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Who doesn’t dream of getting a hot tip on a classic ride that’s been sitting out of site for the last fifty years. Steve Drucker of Shrewsbury, New Jersey is one of those guys who just can’t turn down a good game of chase when it comes to searching out and re-discovering hot rods, muscle cars and vintage drag cars around his home in the Jersey Shore area.
This ’55 Chevy Bel Air was turned into a race car by its young second owner. Nearly fifty years after the engine imploded and was taken off the road, it was discovered and put back into commission.
Recently Drucker got a tip from a good friend about an old drag car that was living out its life just a few miles from the famous beach town of Asbury Park, New Jersey. “My friend Dick Sapolus told me about a ’55 Chevy that was holed up in a garage just outside AP. The car was now owned by Russ Hamlin, a local builder. I soon found out the Chevy was a Raceway Park veteran, and had seen action in Englishtown back in the 60’s and 70’s. So, I decided I needed to take a closer look."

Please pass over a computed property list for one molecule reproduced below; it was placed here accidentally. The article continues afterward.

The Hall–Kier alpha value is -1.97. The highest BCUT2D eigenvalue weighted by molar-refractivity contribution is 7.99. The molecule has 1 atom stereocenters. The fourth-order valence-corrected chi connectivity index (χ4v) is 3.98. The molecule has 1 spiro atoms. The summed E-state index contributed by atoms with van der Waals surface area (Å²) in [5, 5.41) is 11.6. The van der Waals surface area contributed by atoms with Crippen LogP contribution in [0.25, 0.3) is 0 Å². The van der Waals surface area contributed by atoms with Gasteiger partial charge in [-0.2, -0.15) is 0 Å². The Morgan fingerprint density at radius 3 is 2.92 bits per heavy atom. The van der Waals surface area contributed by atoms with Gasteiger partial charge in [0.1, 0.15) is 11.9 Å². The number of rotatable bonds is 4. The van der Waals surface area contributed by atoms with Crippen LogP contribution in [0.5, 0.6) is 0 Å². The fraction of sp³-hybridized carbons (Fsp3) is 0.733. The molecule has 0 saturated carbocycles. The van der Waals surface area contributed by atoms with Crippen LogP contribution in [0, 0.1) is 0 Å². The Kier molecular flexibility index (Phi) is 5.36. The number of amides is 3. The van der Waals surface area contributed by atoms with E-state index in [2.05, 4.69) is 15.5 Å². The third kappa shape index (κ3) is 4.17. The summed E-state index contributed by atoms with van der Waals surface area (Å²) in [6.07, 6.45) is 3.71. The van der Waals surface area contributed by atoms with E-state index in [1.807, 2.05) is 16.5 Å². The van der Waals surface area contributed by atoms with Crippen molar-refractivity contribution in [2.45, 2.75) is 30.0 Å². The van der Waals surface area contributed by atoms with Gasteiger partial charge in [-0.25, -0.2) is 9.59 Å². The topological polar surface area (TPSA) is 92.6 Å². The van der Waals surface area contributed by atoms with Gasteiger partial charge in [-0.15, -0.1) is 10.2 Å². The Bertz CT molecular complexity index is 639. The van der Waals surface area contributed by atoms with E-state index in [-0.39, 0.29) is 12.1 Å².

When Drucker got to the garage, he couldn’t believe what he was seeing. “Sitting in the center of a massive amount of assorted wood planks piled around it was a ’55 Bel Air. It was a stripped-down racer wearing a wild ‘70’s paint job. It had no motor or trans and had an open rear. You could tell it was built to run the ¼ mile at one time. Amazingly, it was rust free. I think the wood acted like a giant humidor around it."
This Tri-Five just reeks of old school hot rod charm. The lacquer panel-paint job was a stunner back in the day. Unfortunately, most of its racing history preceded the wild outer skin.